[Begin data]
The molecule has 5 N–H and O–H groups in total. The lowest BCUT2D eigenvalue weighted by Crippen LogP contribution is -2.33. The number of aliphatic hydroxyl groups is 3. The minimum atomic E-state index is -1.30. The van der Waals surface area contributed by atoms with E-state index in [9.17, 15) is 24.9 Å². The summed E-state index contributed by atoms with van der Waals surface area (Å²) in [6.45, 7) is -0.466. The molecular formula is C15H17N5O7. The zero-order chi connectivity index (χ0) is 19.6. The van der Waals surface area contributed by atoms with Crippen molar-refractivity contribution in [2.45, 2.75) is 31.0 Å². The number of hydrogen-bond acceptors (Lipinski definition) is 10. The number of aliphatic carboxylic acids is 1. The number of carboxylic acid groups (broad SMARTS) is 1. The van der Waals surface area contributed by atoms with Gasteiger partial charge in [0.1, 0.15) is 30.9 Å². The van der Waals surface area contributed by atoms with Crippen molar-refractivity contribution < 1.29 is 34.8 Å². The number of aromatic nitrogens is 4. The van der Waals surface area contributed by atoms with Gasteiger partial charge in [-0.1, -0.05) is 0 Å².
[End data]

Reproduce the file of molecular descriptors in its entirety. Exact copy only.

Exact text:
The molecule has 5 N–H and O–H groups in total. The lowest BCUT2D eigenvalue weighted by Crippen LogP contribution is -2.33. The number of aliphatic hydroxyl groups is 3. The minimum atomic E-state index is -1.30. The van der Waals surface area contributed by atoms with E-state index in [9.17, 15) is 24.9 Å². The summed E-state index contributed by atoms with van der Waals surface area (Å²) in [6.45, 7) is -0.466. The molecular formula is C15H17N5O7. The zero-order chi connectivity index (χ0) is 19.6. The van der Waals surface area contributed by atoms with Crippen molar-refractivity contribution in [2.45, 2.75) is 31.0 Å². The number of hydrogen-bond acceptors (Lipinski definition) is 10. The number of aliphatic carboxylic acids is 1. The number of carboxylic acid groups (broad SMARTS) is 1. The van der Waals surface area contributed by atoms with Gasteiger partial charge in [0.1, 0.15) is 30.9 Å². The van der Waals surface area contributed by atoms with Crippen molar-refractivity contribution < 1.29 is 34.8 Å². The number of aromatic nitrogens is 4. The van der Waals surface area contributed by atoms with Gasteiger partial charge in [-0.1, -0.05) is 0 Å².